While multi-car, rush hour accidents tend to make big news, most automobile accidents only involve a single vehicle, often times on quiet roads where there are no witnesses around. Such accidents can be difficult to reconstruct, especially when the driver suffers serious injuries and, as a result, has no memory of what happened. A recent decision by the Appellate Division, Third Department, illustrates the uphill battle such plaintiffs face when trying to recover damages in a negligence lawsuit.
Lindquist v. County of Schoharie
This case involves a single-car accident which occurred in Schoharie County in upstate New York. A woman was driving along a curved road when, for reasons never clearly established, her vehicle went off the road, over an embankment and struck a tree. The driver suffered a serious brain injury as a result of the accident. She did not, however, have any recollection of the accident or what caused her vehicle to go off the road. The only other persons present at the time of the accident where the driver's two children, who were passengers and also had no recollection of what happened.
The driver sued Schoharie County for “negligent construction” of the road where the accident occurred. An expert hired by the driver surveyed the site and concluded the county's posted speed limit was too high for the road in question, the road lacked a guide rail to protect vehicles, and the shoulder or “clear zone” was not wide enough. All of these factors, the expert testified, “were a substantial factor in causing the accident and/or aggravating the severity of plaintiff's injuries.”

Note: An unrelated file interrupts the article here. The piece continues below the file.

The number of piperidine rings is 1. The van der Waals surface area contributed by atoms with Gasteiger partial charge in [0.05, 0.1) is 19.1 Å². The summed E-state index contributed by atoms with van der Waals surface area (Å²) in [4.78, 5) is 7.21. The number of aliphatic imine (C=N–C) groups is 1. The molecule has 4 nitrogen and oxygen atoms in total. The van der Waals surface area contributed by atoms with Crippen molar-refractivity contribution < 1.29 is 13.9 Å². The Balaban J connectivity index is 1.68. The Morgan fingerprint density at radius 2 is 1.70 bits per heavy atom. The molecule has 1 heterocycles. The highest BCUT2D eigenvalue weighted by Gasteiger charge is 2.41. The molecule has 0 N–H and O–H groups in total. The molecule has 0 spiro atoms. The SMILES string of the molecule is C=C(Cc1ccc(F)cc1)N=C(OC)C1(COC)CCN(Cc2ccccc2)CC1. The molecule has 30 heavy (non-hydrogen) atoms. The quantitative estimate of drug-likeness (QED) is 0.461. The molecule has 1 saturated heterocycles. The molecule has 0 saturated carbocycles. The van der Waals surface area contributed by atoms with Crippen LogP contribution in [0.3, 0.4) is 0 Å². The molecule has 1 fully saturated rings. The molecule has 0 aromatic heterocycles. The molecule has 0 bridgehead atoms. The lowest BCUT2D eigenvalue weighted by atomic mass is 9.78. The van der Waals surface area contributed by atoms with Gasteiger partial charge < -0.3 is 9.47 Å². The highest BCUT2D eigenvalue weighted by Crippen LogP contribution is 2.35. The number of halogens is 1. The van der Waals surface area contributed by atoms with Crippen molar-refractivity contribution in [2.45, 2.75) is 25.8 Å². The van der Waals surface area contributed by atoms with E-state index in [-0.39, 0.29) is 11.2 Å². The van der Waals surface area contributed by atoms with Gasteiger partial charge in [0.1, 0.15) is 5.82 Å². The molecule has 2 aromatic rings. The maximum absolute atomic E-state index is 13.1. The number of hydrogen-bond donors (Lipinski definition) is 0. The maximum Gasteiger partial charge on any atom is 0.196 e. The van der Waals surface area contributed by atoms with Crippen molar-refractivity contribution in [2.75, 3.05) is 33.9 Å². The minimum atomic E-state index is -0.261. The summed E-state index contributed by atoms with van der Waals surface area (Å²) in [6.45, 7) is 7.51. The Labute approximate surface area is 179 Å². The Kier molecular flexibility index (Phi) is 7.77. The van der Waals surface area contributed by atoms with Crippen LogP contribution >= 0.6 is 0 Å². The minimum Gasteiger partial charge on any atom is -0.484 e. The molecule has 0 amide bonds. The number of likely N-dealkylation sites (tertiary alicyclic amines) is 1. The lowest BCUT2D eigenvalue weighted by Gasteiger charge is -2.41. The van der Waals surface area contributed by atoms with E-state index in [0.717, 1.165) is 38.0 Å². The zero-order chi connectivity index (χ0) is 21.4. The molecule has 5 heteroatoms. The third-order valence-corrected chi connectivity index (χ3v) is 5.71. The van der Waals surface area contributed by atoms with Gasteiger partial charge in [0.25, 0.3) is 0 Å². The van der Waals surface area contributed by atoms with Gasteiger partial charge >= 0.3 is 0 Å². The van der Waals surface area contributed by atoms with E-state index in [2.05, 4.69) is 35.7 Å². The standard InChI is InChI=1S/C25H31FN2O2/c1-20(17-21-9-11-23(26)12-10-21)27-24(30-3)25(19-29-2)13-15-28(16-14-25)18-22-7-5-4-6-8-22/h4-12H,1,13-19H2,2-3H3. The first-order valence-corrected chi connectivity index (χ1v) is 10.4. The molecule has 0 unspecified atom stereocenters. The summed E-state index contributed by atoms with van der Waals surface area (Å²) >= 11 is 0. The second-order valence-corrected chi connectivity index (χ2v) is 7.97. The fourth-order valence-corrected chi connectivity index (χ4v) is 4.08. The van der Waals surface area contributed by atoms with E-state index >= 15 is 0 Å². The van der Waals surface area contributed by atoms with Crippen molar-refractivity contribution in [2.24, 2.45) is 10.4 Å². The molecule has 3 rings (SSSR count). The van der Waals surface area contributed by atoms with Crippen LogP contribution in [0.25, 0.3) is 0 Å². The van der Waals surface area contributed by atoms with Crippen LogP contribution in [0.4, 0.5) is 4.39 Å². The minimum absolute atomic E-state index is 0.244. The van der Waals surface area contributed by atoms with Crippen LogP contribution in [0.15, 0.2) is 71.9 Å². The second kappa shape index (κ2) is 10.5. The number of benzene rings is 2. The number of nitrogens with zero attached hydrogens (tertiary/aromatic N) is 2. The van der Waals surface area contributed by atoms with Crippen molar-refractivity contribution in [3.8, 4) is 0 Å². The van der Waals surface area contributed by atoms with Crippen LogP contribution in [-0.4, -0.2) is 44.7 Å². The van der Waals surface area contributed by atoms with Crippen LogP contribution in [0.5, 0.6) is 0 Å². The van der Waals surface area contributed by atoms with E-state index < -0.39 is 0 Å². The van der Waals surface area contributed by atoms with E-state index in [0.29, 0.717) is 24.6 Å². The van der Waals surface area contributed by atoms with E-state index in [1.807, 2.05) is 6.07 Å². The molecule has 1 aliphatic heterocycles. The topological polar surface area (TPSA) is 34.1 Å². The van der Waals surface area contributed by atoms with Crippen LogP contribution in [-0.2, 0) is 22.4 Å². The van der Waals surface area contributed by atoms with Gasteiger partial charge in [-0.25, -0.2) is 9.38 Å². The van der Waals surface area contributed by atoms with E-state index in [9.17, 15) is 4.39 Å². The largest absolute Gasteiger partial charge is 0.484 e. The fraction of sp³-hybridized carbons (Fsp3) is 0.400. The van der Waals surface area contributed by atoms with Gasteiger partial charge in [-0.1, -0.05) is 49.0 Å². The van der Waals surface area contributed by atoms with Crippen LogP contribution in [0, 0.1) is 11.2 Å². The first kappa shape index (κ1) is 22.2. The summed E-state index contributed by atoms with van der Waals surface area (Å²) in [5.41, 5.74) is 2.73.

But the courts didn't see it that way. Both the Supreme Court and the Third Department agreed the county was entitled to summary judgment. Justice Elizabeth A. Garry, writing for the Third Department, said the expert's report was not enough to establish the county's negligence as the “proximate cause” of the plaintiff's accident or injuries. The expert, in fact, offered little more than speculation, which Judge Garry said was not enough to survive a motion for summary judgment.
Compounding the plaintiff's difficulties was the fact she had no memory of the accident. As Judge Garry noted, “Plaintiff's amnesia as to the cause of the accident does not excuse her from submitting prima facie proof of proximate cause.” While there are some cases where a plaintiff suffering from amnesia may be held to a lower standard of proof, this was not one of these cases, according to Judge Garry, and in any event, there still has to be some proof beyond mere speculation.
Are Unsafe Road Conditions to Blame For Your Accident?
All cities and counties in New York have a legal duty to keep their roads “in a reasonably safe condition.” But a plaintiff may not recover damages against a municipality unless its failure to meet this duty is proven to be the “proximate cause” of a subsequent accident. That is why, if you have been in an accident and believe unsafe road conditions were to blame, it is imperative you work with an experienced New York accident attorney who can help you reconstruct what took place. Contact our office today to speak with a lawyer right away.